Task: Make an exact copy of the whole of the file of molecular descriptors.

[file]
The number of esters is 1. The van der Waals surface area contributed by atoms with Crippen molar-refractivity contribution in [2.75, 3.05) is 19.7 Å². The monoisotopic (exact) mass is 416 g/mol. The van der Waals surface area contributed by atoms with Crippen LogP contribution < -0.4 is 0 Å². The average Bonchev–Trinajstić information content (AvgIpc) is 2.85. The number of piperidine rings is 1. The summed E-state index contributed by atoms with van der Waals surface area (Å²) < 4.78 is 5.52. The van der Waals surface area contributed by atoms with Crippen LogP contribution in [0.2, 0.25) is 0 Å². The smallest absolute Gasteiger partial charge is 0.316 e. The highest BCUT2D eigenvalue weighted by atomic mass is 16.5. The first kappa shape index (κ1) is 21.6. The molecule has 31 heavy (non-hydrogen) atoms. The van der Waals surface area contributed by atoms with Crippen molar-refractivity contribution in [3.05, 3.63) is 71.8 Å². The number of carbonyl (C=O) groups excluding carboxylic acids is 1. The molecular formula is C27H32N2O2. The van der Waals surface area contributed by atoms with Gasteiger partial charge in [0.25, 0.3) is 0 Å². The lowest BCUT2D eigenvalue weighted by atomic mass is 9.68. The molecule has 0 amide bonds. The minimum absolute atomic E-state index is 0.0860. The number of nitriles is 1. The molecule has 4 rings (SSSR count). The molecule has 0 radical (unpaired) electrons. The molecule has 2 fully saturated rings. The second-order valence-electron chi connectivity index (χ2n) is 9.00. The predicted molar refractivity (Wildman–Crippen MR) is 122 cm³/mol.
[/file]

The number of esters is 1. The van der Waals surface area contributed by atoms with Crippen molar-refractivity contribution in [2.75, 3.05) is 19.7 Å². The monoisotopic (exact) mass is 416 g/mol. The van der Waals surface area contributed by atoms with Crippen LogP contribution < -0.4 is 0 Å². The average Bonchev–Trinajstić information content (AvgIpc) is 2.85. The number of piperidine rings is 1. The summed E-state index contributed by atoms with van der Waals surface area (Å²) < 4.78 is 5.52. The van der Waals surface area contributed by atoms with Crippen LogP contribution in [0.2, 0.25) is 0 Å². The smallest absolute Gasteiger partial charge is 0.316 e. The highest BCUT2D eigenvalue weighted by atomic mass is 16.5. The first kappa shape index (κ1) is 21.6. The molecule has 31 heavy (non-hydrogen) atoms. The van der Waals surface area contributed by atoms with Crippen molar-refractivity contribution in [3.05, 3.63) is 71.8 Å². The number of carbonyl (C=O) groups excluding carboxylic acids is 1. The molecular formula is C27H32N2O2. The van der Waals surface area contributed by atoms with Gasteiger partial charge in [0.25, 0.3) is 0 Å². The lowest BCUT2D eigenvalue weighted by atomic mass is 9.68. The molecule has 0 amide bonds. The minimum absolute atomic E-state index is 0.0860. The number of nitriles is 1. The molecule has 4 rings (SSSR count). The molecule has 0 radical (unpaired) electrons. The molecule has 2 fully saturated rings. The second-order valence-electron chi connectivity index (χ2n) is 9.00. The predicted molar refractivity (Wildman–Crippen MR) is 122 cm³/mol.